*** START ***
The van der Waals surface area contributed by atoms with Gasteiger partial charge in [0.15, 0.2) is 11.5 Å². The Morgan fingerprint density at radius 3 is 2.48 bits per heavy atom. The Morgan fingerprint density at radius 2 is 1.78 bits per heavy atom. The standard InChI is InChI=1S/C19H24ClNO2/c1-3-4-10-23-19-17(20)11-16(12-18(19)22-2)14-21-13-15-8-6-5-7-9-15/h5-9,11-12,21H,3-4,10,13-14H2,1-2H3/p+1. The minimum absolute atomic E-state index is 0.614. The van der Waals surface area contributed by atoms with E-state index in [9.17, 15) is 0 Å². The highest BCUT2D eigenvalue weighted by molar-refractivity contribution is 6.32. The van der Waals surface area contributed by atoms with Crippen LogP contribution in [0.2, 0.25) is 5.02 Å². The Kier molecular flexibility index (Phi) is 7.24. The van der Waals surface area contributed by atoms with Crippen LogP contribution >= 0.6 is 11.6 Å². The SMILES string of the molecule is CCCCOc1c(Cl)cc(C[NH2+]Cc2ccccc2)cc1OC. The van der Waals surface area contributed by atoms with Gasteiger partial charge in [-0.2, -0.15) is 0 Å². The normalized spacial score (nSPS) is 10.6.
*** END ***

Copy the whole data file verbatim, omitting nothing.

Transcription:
The van der Waals surface area contributed by atoms with Gasteiger partial charge in [0.15, 0.2) is 11.5 Å². The Morgan fingerprint density at radius 3 is 2.48 bits per heavy atom. The Morgan fingerprint density at radius 2 is 1.78 bits per heavy atom. The standard InChI is InChI=1S/C19H24ClNO2/c1-3-4-10-23-19-17(20)11-16(12-18(19)22-2)14-21-13-15-8-6-5-7-9-15/h5-9,11-12,21H,3-4,10,13-14H2,1-2H3/p+1. The minimum absolute atomic E-state index is 0.614. The van der Waals surface area contributed by atoms with E-state index in [9.17, 15) is 0 Å². The highest BCUT2D eigenvalue weighted by molar-refractivity contribution is 6.32. The van der Waals surface area contributed by atoms with Crippen LogP contribution in [0.2, 0.25) is 5.02 Å². The Kier molecular flexibility index (Phi) is 7.24. The van der Waals surface area contributed by atoms with Crippen LogP contribution >= 0.6 is 11.6 Å². The SMILES string of the molecule is CCCCOc1c(Cl)cc(C[NH2+]Cc2ccccc2)cc1OC. The van der Waals surface area contributed by atoms with Gasteiger partial charge in [-0.2, -0.15) is 0 Å². The normalized spacial score (nSPS) is 10.6.